A Brief Lesson on Feminism & Queen Elizabeth I, by Me
On the way home from school, Indy asked about King Henry, and I said there had been several of them, from about 1200 to about 1550 (I was wrong, they started in 1100, but close enough). I said Henry VIII was the last one, and that after him his son Edward had been king, and then his daughter Mary had been queen, and then finally his daughter Elizabeth had been queen for a long time, and she’d never married or had any children.
Why not, queried my child, and I said well, she wanted to be queen, and back then if she’d gotten married her husband would have been considered more important than she was.
Indy, baffled, said, “What?! But she was QUEEN!”
I said yep, but back then, and even still in a lot of ways now, people considered men to be more important than women (Indy gaped disbelievingly), so if she’d gotten married, people would have thought her husband was more important, and listened to him instead of her, and she didn’t want that. I said she’d considered getting married a lot of times, and had pretended she might to build political alliances–
“Oh *no*! That wasn’t nice!”
“Oh,” I said airily, “no, that happened a lot. Most of the time people, especially kings and queens and other nobility, didn’t get married for love. They got married because it would give them more land or more money.”
“So they would share,” Indy said, satisfied.
“Well, no,” I said, “see, if I had a lot of land, and I’d gotten married back then, my land would all become my husband’s. Women were basically owned by their husbands.”
By this time Indy was horrified. “*SLAVERY*!?”
“Yeah, pretty much,” I said.
Indy, completely horrified: “BUT THAT’S *WRONG*!!!! Mommy, I’m going to say this, and you might not like it, but *people weren’t very nice back then*!”
I agreed that they weren’t, and that things were somewhat better now, and that we all had to keep working until everybody believed men and women were equal. And then we talked about Victoria and Elizabeth II and then we were home. :)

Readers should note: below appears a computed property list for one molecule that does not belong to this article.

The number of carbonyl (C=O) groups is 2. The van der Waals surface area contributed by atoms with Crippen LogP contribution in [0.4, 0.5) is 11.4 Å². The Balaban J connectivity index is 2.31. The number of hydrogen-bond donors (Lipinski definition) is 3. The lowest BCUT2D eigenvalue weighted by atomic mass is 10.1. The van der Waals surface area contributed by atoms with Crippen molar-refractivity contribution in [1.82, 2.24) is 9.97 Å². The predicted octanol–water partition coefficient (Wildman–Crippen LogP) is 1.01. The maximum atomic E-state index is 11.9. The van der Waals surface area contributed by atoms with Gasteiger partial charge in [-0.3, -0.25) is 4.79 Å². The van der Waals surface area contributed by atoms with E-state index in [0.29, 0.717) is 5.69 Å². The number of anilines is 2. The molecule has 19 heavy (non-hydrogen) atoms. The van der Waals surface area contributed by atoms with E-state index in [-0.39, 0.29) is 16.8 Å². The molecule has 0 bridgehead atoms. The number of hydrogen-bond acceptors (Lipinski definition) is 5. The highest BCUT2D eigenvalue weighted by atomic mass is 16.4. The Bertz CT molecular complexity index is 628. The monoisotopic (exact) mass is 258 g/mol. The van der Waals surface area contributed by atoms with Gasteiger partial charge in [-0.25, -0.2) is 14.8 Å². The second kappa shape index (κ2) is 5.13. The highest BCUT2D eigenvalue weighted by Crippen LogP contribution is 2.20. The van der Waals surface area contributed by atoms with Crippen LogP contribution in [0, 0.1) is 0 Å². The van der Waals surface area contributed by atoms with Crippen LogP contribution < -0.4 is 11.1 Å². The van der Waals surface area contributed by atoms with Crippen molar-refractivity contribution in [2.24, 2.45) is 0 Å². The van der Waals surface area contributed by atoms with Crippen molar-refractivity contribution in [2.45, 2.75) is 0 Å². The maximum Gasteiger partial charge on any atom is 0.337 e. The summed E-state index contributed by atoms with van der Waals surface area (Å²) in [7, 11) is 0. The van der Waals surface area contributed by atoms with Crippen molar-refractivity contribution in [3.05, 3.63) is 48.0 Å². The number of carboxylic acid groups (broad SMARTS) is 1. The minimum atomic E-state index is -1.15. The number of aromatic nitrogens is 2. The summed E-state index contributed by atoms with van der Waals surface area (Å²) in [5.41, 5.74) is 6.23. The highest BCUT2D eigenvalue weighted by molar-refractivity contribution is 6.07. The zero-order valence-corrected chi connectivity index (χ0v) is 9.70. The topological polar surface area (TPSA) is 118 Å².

history lesson, via #Hamilton
Me: *sings* My name is Alexander Hamilton!
Indy: Who’s that?
Me: He’s one of the people who fought the Revolutionary War and helped start the United States of America. He built the banks.
Indy: *wide eyes* Revolutionary War?
Me: Yes. You know how in 1916 in Ireland there was a revolution? The United States had one of those in 1776, a very long time ago.
Indy: Did Ireland have any more revolutions?
Me: Yes, in 1921. That’s when they obtained their independence from Britain, which is the same country that the US was revolting against.
Indy: Did the US have any more revolutions?
Me: Sort of. In 1860 there was another big war where the South of the US and the North of the US fought each other, but the people who started it didn’t win so it’s called a civil war instead of a revolution.
Indy: Why did they fight?
Me: They were mostly fighting over something called slavery, which is where one person is allowed to own another person and make them do whatever they want. Do you think that’s a good idea or a bad idea?
Indy, looking very thoughtful, lifted his hands in balances, one hand rising high while the other fell very low. I said, “Is that good or bad?”
“*Bad*,” Indy said emphatically. “Who won?”
“The North,” I said, “the side that thought people shouldn’t be allowed to own other people.”
“YES!” Indy shouted, and punched the air.
Unforgiven: A Highlander fic
So a few weeks ago, Medieval POC, the website I feel is the actual purpose of the Internet existing, posted this picture:
and requested immortal vampire fic. I was all like “VAMPIRE WUT NO HIGHLANDER OBVS!” and she said that would do too.
And then I, er, had an idea. And then…well, then this happened:
Unforgiven: A Highlander Fic
Etruria (today, Tuscany): ca 500 BC
The last thing he remembered was the lion killing him.
He didn’t expect to awaken in a field; he did not expect to awaken with a surge of pain that felt like his blood had been set on fire. That faded quickly, as if was no more than a warning of things to come, and he was left again with the strangeness of awakening at all, much less beneath the blazing sun and surrounded by wildflowers. His faith said the afterlife would put him in a home much like the one he’d left, domed and comfortable, and that he would be reunited with the family who had gone before.
It said nothing of a sharp-nosed man crouching over him, expression patient, as if he had been waiting for some time and was prepared to wait longer yet. “Ah,” he said. “There you are. What’s your name?”